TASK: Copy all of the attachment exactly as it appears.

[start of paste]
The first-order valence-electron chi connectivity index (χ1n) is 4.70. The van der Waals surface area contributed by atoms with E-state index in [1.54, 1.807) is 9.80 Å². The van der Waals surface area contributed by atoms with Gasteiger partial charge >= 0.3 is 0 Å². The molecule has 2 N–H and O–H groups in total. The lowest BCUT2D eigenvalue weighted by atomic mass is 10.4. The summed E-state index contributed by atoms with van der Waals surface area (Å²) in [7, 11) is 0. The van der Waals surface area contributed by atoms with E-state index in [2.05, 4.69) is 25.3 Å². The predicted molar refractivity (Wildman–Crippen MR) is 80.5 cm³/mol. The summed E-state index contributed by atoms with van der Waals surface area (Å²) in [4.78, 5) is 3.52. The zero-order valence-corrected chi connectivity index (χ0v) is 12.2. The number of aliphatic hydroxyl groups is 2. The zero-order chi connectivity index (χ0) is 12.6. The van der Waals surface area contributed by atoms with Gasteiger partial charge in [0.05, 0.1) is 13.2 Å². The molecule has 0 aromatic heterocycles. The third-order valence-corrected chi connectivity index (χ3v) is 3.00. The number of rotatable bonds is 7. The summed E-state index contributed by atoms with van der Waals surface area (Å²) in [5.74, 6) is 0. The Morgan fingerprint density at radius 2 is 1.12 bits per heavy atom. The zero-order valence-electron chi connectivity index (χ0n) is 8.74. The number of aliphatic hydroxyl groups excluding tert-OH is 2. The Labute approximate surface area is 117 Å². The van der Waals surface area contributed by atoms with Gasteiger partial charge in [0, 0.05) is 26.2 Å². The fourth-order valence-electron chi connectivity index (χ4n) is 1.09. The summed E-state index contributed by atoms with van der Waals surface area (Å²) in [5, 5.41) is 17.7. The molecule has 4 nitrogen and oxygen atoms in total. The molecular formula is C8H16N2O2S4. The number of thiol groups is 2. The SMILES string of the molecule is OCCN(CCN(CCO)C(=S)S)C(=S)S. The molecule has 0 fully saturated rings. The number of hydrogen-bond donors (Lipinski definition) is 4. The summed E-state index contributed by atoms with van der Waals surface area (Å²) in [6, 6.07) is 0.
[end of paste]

The first-order valence-electron chi connectivity index (χ1n) is 4.70. The van der Waals surface area contributed by atoms with E-state index in [1.54, 1.807) is 9.80 Å². The van der Waals surface area contributed by atoms with Gasteiger partial charge >= 0.3 is 0 Å². The molecule has 2 N–H and O–H groups in total. The lowest BCUT2D eigenvalue weighted by atomic mass is 10.4. The summed E-state index contributed by atoms with van der Waals surface area (Å²) in [7, 11) is 0. The van der Waals surface area contributed by atoms with E-state index in [2.05, 4.69) is 25.3 Å². The predicted molar refractivity (Wildman–Crippen MR) is 80.5 cm³/mol. The summed E-state index contributed by atoms with van der Waals surface area (Å²) in [4.78, 5) is 3.52. The zero-order valence-corrected chi connectivity index (χ0v) is 12.2. The number of aliphatic hydroxyl groups is 2. The zero-order chi connectivity index (χ0) is 12.6. The van der Waals surface area contributed by atoms with Gasteiger partial charge in [0.05, 0.1) is 13.2 Å². The molecule has 0 aromatic heterocycles. The third-order valence-corrected chi connectivity index (χ3v) is 3.00. The number of rotatable bonds is 7. The summed E-state index contributed by atoms with van der Waals surface area (Å²) in [5.74, 6) is 0. The Morgan fingerprint density at radius 2 is 1.12 bits per heavy atom. The zero-order valence-electron chi connectivity index (χ0n) is 8.74. The number of aliphatic hydroxyl groups excluding tert-OH is 2. The Labute approximate surface area is 117 Å². The van der Waals surface area contributed by atoms with Gasteiger partial charge in [0, 0.05) is 26.2 Å². The fourth-order valence-electron chi connectivity index (χ4n) is 1.09. The summed E-state index contributed by atoms with van der Waals surface area (Å²) in [5, 5.41) is 17.7. The molecule has 4 nitrogen and oxygen atoms in total. The molecular formula is C8H16N2O2S4. The number of thiol groups is 2. The SMILES string of the molecule is OCCN(CCN(CCO)C(=S)S)C(=S)S. The molecule has 0 fully saturated rings. The number of hydrogen-bond donors (Lipinski definition) is 4. The summed E-state index contributed by atoms with van der Waals surface area (Å²) in [6, 6.07) is 0.